Comedians are experts in realising that a sense of humour also helps us laugh at ourselves when we begin to take ourselves too seriously. Surely God had that in mind too: the gift to laugh at one’s self. There is a true story that I mention in the book. It concerns a bishop who goes to visit a priest in his diocese one Sunday for Mass. The priest gets up to preach the homily and begins by saying: “I’m in love with another’s man’s wife!” The congregation gasps. The Bishop gasps. And the priest goes on to say: “I’m in love with another’s man’s wife… I’m in love with my mother.” And then he continues with a homily about unconditional love, while the bishop sits there marvelling at the ingenious way the priest had begun his homily. A few weeks later the bishop himself has to give a homily on unconditional love. He thinks to himself: “I’ll begin it in the same way as that priest did.” He stands up in the pulpit and announces: “I’m in love with another man’s wife.” The congregation gasps. And then his mind goes blank. He has forgotten what comes next. Then he says into the microphone: “For the life of me I can’t remember who it is now.” And then he says: “Wait, I’ve got it! It’s a priest in my diocese: it’s his mother!”
I miss the camaraderie from other comedians now that I am not doing stand-up anymore. It was always such fun, bouncing off one another with jibes and funny quips backstage in the dressing room. There was always the feeling of being all in this together. Whether it was a great crowd or a tough crowd, we were helping each other through. I remember once being really nervous. It was my first time performing at an open spot at the Comedy Store. A well-known comedian picked up on my nerves and gave me a friendly pep talk. It was as if he were my personal coach and I was going out there to run my personal best.
It was always fun and inspiring to journey and converse with the different comedians. Some of the contributors to the book were personal friends, while some were acquaintances. Others we just pitched cold, in the hope that they would contribute – and they did. The book also features the work of leading cartoonists who answer the title question through illustrations.
Giving the authorship profits from Does God LOL? to my favourite children’s charity, Mary’s Meals, has been an added incentive, both to the contributors and to me. A charity named after Our Lady that helps to feed and educate more than 800,000 children a day in the developing world and which tries to guarantee that 93p out of every £1 goes to the front line has to be a worthy cause.
So the book contains a rich tapestry of personal reflections and accounts of faith, interspersed with funny anecdotes, as the comedians share the ways in which they interpret God’s sense of humour. They also express their understanding of how faith, Scripture and signs in the world can point to God laughing out loud. According to professional laughter-makers, God is interested in our happiness. As C S Lewis put it: “Joy is the serious business of heaven.”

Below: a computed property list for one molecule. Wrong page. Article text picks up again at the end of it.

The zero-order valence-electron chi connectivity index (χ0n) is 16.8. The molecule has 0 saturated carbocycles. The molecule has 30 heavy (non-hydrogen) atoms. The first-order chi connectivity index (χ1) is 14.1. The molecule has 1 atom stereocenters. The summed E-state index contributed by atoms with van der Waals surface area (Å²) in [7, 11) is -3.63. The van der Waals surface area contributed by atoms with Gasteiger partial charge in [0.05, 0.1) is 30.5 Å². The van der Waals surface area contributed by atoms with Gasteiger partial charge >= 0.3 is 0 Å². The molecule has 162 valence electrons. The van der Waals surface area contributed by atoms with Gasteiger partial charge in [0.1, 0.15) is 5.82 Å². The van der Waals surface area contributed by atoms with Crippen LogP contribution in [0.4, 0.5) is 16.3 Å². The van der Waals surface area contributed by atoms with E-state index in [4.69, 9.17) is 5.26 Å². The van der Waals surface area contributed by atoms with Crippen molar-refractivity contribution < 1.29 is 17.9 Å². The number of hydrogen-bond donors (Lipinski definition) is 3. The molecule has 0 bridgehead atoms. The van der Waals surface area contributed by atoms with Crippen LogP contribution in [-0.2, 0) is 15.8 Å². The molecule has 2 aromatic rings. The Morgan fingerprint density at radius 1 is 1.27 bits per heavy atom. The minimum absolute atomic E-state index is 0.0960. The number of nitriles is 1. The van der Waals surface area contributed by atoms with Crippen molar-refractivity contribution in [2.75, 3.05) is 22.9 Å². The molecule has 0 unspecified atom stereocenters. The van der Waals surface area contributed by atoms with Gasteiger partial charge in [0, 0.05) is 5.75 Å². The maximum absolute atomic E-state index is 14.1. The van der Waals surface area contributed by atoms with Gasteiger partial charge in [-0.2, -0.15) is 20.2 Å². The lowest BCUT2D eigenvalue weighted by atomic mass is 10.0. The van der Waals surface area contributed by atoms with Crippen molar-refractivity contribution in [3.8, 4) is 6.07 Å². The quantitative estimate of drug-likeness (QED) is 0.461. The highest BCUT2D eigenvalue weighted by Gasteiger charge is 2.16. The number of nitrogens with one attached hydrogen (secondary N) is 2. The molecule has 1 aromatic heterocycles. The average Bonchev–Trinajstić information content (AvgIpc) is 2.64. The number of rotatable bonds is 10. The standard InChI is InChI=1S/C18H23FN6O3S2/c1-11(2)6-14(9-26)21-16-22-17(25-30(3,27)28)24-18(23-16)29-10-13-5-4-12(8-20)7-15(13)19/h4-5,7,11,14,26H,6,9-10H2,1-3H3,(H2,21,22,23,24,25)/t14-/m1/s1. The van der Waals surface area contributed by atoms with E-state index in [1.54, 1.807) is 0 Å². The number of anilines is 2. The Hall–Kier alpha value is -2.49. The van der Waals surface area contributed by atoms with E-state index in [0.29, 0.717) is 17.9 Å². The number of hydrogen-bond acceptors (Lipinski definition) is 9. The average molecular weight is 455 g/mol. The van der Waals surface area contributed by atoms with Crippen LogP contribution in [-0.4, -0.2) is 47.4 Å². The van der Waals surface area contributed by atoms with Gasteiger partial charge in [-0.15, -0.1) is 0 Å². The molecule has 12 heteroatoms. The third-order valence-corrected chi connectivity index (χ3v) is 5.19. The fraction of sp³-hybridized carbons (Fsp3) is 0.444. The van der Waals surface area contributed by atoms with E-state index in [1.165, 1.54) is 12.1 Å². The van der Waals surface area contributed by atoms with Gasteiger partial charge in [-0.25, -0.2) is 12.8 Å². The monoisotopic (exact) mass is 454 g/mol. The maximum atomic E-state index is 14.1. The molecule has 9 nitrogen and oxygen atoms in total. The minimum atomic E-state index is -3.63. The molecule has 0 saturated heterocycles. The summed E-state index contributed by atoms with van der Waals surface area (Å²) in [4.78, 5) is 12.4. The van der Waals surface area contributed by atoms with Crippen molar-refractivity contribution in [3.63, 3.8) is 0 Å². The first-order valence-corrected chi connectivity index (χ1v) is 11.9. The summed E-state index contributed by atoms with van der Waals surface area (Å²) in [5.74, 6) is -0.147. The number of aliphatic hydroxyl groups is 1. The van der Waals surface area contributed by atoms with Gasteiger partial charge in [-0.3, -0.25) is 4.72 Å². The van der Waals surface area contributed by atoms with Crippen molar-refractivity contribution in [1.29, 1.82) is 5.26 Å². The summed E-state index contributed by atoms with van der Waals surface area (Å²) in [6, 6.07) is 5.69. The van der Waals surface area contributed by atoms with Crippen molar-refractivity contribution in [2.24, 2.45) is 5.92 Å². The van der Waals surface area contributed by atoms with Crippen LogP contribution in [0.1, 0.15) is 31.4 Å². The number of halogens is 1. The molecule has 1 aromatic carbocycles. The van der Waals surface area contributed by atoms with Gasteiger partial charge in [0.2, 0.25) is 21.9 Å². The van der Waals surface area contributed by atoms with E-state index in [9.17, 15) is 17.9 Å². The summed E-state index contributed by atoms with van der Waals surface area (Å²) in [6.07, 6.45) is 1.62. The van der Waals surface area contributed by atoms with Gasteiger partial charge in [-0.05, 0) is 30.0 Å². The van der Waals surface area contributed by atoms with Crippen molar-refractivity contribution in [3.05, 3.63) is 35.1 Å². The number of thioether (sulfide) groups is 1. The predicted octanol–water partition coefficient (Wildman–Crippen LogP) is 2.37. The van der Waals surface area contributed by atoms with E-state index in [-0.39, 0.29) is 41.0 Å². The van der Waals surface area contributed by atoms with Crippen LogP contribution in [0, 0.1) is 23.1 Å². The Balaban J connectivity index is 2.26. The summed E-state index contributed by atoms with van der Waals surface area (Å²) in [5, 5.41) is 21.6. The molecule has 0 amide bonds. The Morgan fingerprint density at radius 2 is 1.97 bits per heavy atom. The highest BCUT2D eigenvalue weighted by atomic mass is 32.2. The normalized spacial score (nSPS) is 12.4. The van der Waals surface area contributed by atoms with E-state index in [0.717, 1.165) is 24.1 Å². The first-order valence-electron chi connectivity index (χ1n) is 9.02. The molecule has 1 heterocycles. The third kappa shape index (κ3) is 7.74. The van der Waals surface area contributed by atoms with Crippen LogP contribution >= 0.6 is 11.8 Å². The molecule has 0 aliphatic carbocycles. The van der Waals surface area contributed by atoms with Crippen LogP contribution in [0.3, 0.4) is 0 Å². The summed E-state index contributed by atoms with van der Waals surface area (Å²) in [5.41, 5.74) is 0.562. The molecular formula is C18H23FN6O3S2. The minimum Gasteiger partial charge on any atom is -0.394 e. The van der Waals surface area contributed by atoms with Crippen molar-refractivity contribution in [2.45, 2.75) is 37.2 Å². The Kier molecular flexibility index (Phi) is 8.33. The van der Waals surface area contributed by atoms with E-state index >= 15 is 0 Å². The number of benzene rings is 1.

Does God LOL? is published by Darton, Longman & Todd, priced £7.99

This article first appeared in print edition of The Catholic Herald (31/1/14)


The 25 year old was arrested and admitted his guilt. Witnesses: he was shouting against God and Christianity. Among the victims, a nun who tried to stop the killer. Local priest she is a "martyr of Christ".

Moscow (AsiaNews / Agencies) - Dressed in black, with a swastika behind his back and armed with a pistol, a 25- year-old broke into a church in Eastern Russia and, after firing indiscriminately against icons and faithful, killed two people and injured six others.  The incident took place on February 9 in the Cathedral of the Resurrection, the main church of the Eparchy of South Sakhalin and the Kurile Islands.  A nun and parishioner, who had tried to stop the man, died o the spot from their injuries . According to investigators' reports, the young man - who works for a private security firm - was drunk at the time of the shooting. The murderer was found and admitted he was guilty, but did not explain the reasons for his actions. The Investigative Committee has opened an investigation for "murder of two or more persons" ( art.105.2 of the Russian Criminal Code ) and ordered a psychiatric evaluation.
Police sources revealed to Interfax news agency that the young man had shown interest in neo-pagan literary texts. The same sources have not ruled out that the gesture was caused by a prolonged depression, noted both by friends and by relatives.

The site Lifenews , named the killer as Stepan Komarov: the young man served in the Navy before being hired as a security guard . Local media reported that at the time of the shooting he was wearing two crosses on his chest. According to the newspaper Moskvovsky Komsomolets , the murderer had received the weapon from his company, which had commissioned him to escort an armored car from a local bank that day. None of his colleagues, however, saw him. According to unofficial reconstructions, the 25 year old returned home, dressed in the black clothes with a swastika on his back, then headed to the church.
Speaking to the religious news site , Archpriest Viktor Gorbach, Moscow Metropolitan in Sakhalin, said that the young man entered the cathedral shortly after the end of the Mass and began to shoot t the faithful and icons hanging on the wall, after having broken a cross. Not many people were left and some managed to escape, but the nun and the parishioner who tried to stop the attacker were killed. According to him, the killer cursed God and Christianity, and for this reason - he added - the killed nun must be considered a "martyr of Christ". According to his reconstruction, the nun tried to draw to the attention of the armed young man to allow those who were still in the church, women and children, to escape.

The attack on the Cathedral of the Resurrection comes a few days after another incident that has rocked Russia: the shooting at a high school in Moscow February 3 where a student killed a professor and a policeman and took an entire class hostage for half an hour. (N.A.)



St. Scholastica
Feast: February 10

Feast Day:February 10
480, Nursia, Italy